Top sleep and settling tips as recommended by the Snuggle Hunny Kids Community
Author: SHK Team Date Posted:5 August 2021
Let’s face it, getting baby to sleep (and staying asleep) can be one of the hardest parts of being a parent (especially in those early years). When polled, 65 % of our community agreed that they struggled with their baby’s sleep. So, for those parents who are in the trenches of poor sleep and unsettled babies, know that you are not alone. There are so many other parents out there going through, or have been through, the same thing.
We thought we would tap into the wealth of knowledge our Snuggle Hunny Community had to offer and asked them to share their top advice when it comes to all things baby sleep and settling. We had thousands of our supportive community eager to share their advice with parents who are struggling with their baby’s sleep. The number one piece of advice was “This too shall pass.” When you are in the deep throes of sleep deprivation, it’s easy to think you will never sleep again, but remember you and your baby will eventually sleep and this is just a season of time.
Read on for more advice and tips on baby sleep and settling…
Top Tips as recommended by the parents in our Snuggle Hunny kids Community:
- Consistent routine – Do the same wind-down routine for every sleep (a shorter version for day naps), so baby knows what to expect and their body will get used to sleeping at certain times. Even if you have a few off sleeps, remain consistent.
- Swaddling – Wrapping your newborn snuggly, can help settle your child to sleep and encourage your baby to wake less often. The comfort provided by the warmth and light pressure of wrapping your child, can mimic the sensation of being snuggly in the womb. This can bring a sense of safety and comfort to your child and aid in soothing them. You can check out our blog on how to swaddle a baby using our jersey wraps below:
- Follow babies awake windows and look for sleep cues – Follow the appropriate awake window based on your baby’s age. Also pay attention to your babies sleep cues and put them to sleep before they get overtired.
- Ask for help if needed – Whether that be a professional sleep consultant or a friend or family member to watch the baby for a while, don’t be afraid to seek out the assistance you need.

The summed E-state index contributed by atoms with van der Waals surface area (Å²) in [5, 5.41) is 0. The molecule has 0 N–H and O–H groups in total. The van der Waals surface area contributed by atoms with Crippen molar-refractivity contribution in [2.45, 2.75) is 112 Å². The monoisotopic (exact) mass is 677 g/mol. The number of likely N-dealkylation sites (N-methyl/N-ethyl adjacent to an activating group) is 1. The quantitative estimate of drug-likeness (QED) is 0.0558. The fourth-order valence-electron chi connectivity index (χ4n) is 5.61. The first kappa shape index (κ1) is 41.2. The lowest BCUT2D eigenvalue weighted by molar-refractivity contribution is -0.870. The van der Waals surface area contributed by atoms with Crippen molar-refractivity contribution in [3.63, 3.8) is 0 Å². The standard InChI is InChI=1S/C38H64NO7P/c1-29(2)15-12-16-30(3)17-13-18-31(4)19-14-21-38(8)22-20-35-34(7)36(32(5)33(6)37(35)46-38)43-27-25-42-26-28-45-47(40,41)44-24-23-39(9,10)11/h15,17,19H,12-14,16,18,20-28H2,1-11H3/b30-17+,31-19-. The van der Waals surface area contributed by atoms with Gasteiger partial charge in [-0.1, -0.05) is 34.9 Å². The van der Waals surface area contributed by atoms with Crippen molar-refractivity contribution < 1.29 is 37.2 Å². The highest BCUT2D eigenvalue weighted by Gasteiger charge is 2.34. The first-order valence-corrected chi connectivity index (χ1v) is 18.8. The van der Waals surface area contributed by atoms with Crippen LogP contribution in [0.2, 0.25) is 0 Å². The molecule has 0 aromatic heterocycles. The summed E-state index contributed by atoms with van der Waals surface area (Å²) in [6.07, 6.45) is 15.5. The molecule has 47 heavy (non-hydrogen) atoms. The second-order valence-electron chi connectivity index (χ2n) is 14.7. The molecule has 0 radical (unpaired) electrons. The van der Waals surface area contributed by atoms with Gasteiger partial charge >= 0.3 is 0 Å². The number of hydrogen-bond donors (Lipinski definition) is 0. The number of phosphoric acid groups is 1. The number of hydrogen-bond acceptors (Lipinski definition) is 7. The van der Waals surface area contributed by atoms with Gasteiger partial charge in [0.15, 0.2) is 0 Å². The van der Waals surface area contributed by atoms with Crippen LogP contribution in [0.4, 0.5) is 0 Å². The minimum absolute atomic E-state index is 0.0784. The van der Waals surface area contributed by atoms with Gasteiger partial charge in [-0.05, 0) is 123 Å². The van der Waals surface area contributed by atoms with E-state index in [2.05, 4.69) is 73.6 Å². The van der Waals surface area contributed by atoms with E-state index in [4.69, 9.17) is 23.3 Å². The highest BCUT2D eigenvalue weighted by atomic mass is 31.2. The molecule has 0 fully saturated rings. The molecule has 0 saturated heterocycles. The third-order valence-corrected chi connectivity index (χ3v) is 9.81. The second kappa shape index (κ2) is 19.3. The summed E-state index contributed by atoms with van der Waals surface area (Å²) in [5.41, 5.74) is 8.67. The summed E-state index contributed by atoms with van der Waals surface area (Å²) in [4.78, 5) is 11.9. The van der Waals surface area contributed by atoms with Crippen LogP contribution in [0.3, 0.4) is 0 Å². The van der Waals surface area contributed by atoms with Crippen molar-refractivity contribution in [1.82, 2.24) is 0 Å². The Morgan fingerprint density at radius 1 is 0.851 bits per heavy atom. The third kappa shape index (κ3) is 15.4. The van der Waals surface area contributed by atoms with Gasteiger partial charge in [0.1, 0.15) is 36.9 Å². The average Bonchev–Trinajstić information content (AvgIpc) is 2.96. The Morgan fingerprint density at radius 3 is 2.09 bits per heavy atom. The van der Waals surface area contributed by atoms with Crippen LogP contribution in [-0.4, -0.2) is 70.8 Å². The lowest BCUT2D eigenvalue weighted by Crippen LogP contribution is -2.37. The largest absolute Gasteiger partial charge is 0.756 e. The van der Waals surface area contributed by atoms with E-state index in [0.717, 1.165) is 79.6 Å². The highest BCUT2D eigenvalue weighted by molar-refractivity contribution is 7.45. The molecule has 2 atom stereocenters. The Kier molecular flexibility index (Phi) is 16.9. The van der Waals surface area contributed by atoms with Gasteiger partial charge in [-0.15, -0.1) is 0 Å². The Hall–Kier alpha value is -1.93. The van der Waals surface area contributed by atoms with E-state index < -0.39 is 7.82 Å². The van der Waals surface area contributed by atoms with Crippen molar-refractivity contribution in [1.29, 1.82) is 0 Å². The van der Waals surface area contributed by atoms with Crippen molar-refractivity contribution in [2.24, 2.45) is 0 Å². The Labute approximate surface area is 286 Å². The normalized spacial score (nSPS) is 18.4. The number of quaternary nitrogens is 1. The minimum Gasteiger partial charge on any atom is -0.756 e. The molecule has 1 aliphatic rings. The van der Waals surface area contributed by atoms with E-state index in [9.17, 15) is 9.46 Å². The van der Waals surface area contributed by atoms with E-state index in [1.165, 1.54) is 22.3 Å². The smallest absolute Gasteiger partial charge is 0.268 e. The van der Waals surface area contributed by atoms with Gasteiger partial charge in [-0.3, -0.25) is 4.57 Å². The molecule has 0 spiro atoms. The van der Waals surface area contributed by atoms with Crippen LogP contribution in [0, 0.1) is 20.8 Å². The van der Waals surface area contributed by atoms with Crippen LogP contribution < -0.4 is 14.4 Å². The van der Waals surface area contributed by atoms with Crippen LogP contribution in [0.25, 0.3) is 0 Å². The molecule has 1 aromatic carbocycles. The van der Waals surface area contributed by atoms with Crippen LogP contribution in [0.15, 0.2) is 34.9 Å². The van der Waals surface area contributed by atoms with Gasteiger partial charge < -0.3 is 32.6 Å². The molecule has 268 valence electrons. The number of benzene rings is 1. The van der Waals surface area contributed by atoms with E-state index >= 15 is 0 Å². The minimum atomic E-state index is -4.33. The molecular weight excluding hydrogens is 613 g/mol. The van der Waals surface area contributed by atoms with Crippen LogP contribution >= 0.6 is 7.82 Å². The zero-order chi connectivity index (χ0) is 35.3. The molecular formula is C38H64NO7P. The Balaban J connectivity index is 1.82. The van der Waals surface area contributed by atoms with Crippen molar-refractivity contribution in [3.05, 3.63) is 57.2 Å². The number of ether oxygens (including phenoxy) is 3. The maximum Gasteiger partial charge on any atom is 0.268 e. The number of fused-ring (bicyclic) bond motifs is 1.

- Do what works for you and your family – Let go of outside pressures (or expectations you may have put on yourself) and instead do what is right for you and your family.
- Relax and try not to overthink things - You can’t force your baby to sleep, sometimes you just have to surrender to what is happening in that moment and let it be.
- Trust your instincts – Every baby is different, and you know your baby better than anyone else, so trust what your inner voice is trying to tell you is right for you and your babe.
- Dark room and white noise - A darker room means less stimulation around your baby, which will help calm and settle them. White-noise machines create a comfortable, womb-like environment that calms anxious infants, encouraging them to stop crying and fall asleep faster.
- Give baby an opportunity to self-settle – Learn to differentiate between a distressed cry and a grizzle. Sometimes your baby is just grizzling and will be able to put themselves back to sleep. Give your baby that opportunity before rushing in.
- It’s normal for baby’s not to sleep – Their natural instincts are to need you and to feed. Also, their sleep is not linear it will likely change a lot over their first year.
- Have patience and be kind to yourself – Sleep deprivation can really impact your mental health. So remember to be kind and patient with yourself and your baby. And take time out for self-care when you can.
- Try a new sleep technique for a few days straight, do not give up after the first time, doing the same consistent technique for each sleep is important for a new routine/technique to be successful.
As so many parents who have gone before you said: “This too shall pass.” It will get better! And in the meantime, just take it one nap at a time, you’ve got this!